• Must be fully vaccinated against COVID-19 by the start date to comply with Executive Order 14042, which requires employees of federal contractors to be fully vaccinated against COVID-19.
  • High School Diploma, GED, or equivalent education required.
  • College coursework or a degree would be an asset.
Physical abilities
  • Weight must be of such proportion to height that a neat appearance is maintained and the physical ability to perform all job functions is not hindered.
  • The ability to, while facing forward, walk and fit comfortably down the aircraft aisle, fit quickly through the overwing window exit, and fit into a jumpseat harness without modification, including closure without a seatbelt extension.
  • Must be able to lift items up to 50 pounds from floor to shoulder level as required.

Myth busters

There are many common myths and misconceptions about the Flight Attendant role.

My schedule will be flexible.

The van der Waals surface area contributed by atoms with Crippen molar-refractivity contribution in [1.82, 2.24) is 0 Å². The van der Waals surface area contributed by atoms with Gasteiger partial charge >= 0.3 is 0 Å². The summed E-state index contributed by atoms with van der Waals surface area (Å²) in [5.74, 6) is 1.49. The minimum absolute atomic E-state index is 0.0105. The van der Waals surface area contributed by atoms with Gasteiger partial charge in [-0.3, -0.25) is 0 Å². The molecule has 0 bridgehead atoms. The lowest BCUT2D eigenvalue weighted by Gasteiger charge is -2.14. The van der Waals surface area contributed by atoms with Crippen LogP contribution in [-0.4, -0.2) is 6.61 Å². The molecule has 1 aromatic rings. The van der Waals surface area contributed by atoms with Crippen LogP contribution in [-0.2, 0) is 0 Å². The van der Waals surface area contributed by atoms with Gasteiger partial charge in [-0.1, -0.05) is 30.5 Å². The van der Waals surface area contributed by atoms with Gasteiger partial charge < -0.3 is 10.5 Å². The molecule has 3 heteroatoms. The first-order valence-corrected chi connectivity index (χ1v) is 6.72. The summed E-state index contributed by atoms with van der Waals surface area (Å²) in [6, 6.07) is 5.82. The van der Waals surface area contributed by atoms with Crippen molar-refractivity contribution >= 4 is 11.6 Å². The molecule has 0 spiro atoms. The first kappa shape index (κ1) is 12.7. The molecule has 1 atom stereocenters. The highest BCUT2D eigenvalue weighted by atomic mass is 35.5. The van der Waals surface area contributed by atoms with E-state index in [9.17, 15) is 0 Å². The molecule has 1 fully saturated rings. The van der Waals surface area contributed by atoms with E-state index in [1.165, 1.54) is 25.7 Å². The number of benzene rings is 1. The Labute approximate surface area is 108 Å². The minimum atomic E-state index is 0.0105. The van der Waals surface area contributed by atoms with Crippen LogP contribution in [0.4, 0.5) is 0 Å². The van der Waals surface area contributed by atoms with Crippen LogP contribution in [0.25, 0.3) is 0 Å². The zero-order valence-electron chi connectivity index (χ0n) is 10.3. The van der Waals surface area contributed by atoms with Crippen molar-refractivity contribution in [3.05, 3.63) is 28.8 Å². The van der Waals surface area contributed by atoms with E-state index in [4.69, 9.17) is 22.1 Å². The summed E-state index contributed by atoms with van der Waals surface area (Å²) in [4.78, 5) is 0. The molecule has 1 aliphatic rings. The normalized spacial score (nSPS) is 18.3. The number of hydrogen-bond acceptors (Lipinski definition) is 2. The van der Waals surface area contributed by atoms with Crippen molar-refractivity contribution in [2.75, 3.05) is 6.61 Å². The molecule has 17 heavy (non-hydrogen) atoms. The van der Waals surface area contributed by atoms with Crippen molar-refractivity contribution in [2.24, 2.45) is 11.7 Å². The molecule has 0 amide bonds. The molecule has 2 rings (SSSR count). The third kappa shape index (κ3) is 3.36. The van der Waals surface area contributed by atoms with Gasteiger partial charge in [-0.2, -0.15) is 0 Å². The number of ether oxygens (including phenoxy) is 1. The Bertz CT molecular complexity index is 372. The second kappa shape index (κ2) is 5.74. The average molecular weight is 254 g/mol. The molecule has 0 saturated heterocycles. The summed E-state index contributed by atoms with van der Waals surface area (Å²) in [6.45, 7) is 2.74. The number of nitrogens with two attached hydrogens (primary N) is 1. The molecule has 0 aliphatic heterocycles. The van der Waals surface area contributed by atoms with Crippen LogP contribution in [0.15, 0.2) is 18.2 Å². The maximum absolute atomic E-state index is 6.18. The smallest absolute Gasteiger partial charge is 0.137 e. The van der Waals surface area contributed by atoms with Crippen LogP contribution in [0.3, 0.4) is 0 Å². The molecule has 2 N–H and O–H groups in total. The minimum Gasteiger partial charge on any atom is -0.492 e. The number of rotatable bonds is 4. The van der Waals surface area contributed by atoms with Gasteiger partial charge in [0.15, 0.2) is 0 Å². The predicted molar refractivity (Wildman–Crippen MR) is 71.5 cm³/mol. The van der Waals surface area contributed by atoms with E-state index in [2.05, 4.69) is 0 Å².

Fact: Schedules and bidding are dependent on relative seniority.

​​​​​​​Many applicants come to the interview with unrealistic expectations regarding their schedule. This is usually due to the stories heard from friends or family members who are in the airline industry. While what you may be hearing is true, it is generally not attainable for several years. New Flight Attendants must put in time and hard work to get to the point where they are able to adjust their schedule to meet their needs. Schedules can and will change, especially due to Irregular Operations (IROPS).

​​​​​​​You will get to see the world.

Fact: New Flight Attendants need to work hard, put in time, and build up seniority long before they can expect to work the most desirable flights.

Being a Flight Attendant is exciting and never dull.

Fact: While Flight Attendants do have the luxury of traveling and enjoying different cultures, flying for long periods and constantly crossing time zones can be taxing on your body, but the adjustments will come with time. Southwest Flight Attendants do it all, from tidying up the aircraft to assisting Customers and handling medical emergencies onboard. If you love to be around people and providing friendly Customer Service is your passion, this could be the position for you. We are counting on our future Flight Attendants to preserve our 50-year history and secure our future by serving our Customers with a Warrior Spirit, Servant’s Heart and Fun-LUVing Attitude. 

Commuting will be simple.